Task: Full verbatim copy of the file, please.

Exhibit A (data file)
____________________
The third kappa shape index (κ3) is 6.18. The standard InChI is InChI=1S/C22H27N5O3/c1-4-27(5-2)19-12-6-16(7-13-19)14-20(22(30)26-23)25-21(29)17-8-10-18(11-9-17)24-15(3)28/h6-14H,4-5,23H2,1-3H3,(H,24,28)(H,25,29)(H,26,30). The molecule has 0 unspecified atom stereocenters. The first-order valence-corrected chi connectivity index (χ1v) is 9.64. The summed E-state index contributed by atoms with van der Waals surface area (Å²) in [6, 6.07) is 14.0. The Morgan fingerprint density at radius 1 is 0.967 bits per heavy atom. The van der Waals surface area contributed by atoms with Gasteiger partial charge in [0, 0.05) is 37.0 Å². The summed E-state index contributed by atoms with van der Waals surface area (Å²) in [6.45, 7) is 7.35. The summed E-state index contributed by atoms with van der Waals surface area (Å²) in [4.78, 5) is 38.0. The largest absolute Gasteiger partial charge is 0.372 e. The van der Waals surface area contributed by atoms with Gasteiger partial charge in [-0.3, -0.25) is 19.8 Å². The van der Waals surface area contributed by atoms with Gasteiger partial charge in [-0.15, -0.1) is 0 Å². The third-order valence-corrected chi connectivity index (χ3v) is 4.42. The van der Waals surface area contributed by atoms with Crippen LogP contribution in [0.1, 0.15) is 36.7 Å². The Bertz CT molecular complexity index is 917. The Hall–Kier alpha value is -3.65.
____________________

The third kappa shape index (κ3) is 6.18. The standard InChI is InChI=1S/C22H27N5O3/c1-4-27(5-2)19-12-6-16(7-13-19)14-20(22(30)26-23)25-21(29)17-8-10-18(11-9-17)24-15(3)28/h6-14H,4-5,23H2,1-3H3,(H,24,28)(H,25,29)(H,26,30). The molecule has 0 unspecified atom stereocenters. The first-order valence-corrected chi connectivity index (χ1v) is 9.64. The summed E-state index contributed by atoms with van der Waals surface area (Å²) in [6, 6.07) is 14.0. The Morgan fingerprint density at radius 1 is 0.967 bits per heavy atom. The van der Waals surface area contributed by atoms with Gasteiger partial charge in [0, 0.05) is 37.0 Å². The summed E-state index contributed by atoms with van der Waals surface area (Å²) in [6.45, 7) is 7.35. The summed E-state index contributed by atoms with van der Waals surface area (Å²) in [4.78, 5) is 38.0. The largest absolute Gasteiger partial charge is 0.372 e. The van der Waals surface area contributed by atoms with Gasteiger partial charge in [-0.3, -0.25) is 19.8 Å². The van der Waals surface area contributed by atoms with Gasteiger partial charge in [-0.15, -0.1) is 0 Å². The third-order valence-corrected chi connectivity index (χ3v) is 4.42. The van der Waals surface area contributed by atoms with Crippen LogP contribution in [0.1, 0.15) is 36.7 Å². The Bertz CT molecular complexity index is 917. The Hall–Kier alpha value is -3.65.